8. Post more of what customers want

When you learn how and when your parents respond, you will be able to post more of what they love.

Keep in mind that posting on your Facebook Page is about quality—not quantity.

From there, you can post more of what they like, and avoid posting what they do not.

Lastly, to learn more about  “your audience,” make sure to check out your Facebook Practice Page Insights page. To Learn more about Page Insights, click on this link.

This post was adapted from a Facebook For Business article titled, Make Post More Effective


Interview: Pediatrician’s perspective on why he loves his Facebook presence

For today’s post, I have an interview with Dr. Seth Kaplan. Dr. Kaplan posted what I thought was a great response on SOAPM regarding Facebook, so I asked him if he would answer a few questions regarding his Facebook presence and how he is using it to leverage his practice.

I know the answer to this already, but for the benefits of the readers of PediatricInc, tell me how you feel about your Facebook presence.

I absolutely love my facebook presence.

Why do you like it so much?

Unlike my website, which is relatively static and I don’t have an easy way of updating, Facebook can be updated with up to the minute breaking news if need be.

More importantly, it’s been an outstanding educational portal for my practice, allowing me to present information about topics that I just don’t have time to cover during well visits.

Plus, when patients ask about an issue that I don’t have information at my fingertips for them, I can use my Facebook page to get info out once I find it and have that information benefit hundreds of people instead of just that one patient.

Plus, my patients absolutely love getting all the info (although the number of “likes” and comments may be small and vary, patients are constantly bringing up things I’ve posted when they are in the office, mostly to thank me for bringing the information up.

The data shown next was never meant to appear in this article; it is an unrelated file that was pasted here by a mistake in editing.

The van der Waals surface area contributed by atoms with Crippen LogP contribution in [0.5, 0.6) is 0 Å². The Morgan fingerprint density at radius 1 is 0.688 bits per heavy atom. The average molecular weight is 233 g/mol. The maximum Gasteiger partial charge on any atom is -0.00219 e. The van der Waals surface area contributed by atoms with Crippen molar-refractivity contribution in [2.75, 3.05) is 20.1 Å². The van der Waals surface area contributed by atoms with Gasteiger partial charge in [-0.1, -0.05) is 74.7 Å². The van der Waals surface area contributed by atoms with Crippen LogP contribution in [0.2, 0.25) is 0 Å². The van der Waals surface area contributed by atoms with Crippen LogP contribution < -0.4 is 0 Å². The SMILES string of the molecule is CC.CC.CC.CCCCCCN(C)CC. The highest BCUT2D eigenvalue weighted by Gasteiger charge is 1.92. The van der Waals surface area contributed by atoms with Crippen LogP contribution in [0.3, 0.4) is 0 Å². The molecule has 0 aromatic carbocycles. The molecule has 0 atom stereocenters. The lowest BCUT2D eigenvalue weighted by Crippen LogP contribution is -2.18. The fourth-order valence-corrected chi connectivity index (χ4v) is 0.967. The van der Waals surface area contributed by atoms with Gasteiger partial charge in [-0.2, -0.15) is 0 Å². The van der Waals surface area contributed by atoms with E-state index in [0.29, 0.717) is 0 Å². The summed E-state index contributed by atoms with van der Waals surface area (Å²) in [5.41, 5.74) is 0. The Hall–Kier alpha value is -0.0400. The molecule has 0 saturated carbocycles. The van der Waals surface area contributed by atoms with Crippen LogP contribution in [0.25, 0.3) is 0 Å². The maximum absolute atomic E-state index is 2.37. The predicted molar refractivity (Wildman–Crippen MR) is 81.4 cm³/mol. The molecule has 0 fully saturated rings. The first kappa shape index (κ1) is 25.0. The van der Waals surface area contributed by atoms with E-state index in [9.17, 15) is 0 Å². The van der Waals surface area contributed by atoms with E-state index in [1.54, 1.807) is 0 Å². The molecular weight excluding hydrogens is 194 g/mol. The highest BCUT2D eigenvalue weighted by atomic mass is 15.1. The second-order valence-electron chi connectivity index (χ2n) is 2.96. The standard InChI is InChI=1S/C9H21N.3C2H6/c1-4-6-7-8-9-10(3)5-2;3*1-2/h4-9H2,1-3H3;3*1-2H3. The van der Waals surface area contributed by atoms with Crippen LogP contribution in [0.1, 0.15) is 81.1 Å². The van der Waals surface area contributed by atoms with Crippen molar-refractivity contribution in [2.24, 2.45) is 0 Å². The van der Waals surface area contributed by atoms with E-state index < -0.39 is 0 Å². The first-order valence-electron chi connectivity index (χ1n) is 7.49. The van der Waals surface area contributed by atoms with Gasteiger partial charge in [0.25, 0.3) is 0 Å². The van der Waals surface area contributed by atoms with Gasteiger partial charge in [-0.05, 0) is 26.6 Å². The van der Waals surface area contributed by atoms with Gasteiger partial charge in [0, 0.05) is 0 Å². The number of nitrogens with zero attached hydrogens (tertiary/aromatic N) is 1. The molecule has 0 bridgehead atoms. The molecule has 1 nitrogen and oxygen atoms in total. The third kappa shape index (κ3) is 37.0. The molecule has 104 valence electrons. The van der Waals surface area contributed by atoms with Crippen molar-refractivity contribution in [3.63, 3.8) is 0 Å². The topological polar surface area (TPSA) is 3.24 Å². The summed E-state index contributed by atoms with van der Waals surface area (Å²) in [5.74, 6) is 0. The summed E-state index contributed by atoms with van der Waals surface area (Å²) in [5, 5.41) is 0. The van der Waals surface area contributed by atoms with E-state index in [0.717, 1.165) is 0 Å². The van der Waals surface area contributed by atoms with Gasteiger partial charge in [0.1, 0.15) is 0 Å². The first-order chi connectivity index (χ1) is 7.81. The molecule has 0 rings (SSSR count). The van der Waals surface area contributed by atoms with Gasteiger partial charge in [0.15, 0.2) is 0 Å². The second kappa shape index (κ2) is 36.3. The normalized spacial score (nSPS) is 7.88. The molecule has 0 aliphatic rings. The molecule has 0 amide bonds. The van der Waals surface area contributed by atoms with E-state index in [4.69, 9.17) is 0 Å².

My patients also tend to be big cheerleaders for my practice and for my “outside of the office” accomplishments.

Can you give me an example?

I just got my act together and wrote my first blog post (See http://www.meandmydoctor.com/2012/07/first-amendment-right-of-physicians-and.html). When I linked the post to my practice page, I got a ton of likes and support.

Where do you find material for your practice’s Facebook page?

Finding material for the page is easy, thanks to Dr. Stuppy, and the We are Pediatricians Facebook page. In addition, many of us have our practices linked to each other and beg, borrow and steal articles. A couple of Twitter feeds are also extremely useful for finding good information to post (Nemours, Parents Magazine, NPR health, my local childrens hospital.)

What would you say to people that that don’t want to put themselves out there online because they might get a negative comment from a patient?

Overall, I’ve found that the benefits of a Facebook presence far outweigh the occasional difficult statement/comment.

Why do you have a Facebook presence?

My patients/parents are there, and this has been an outstanding way to communicate with and teach them when they are not in the office.

Dr. Kaplan is a contributor to the Survivor Pediatrics Blog. You can check out his practice’s  Facebook page by visiting this link

10 Things I learned from managing my practice’s Facebook page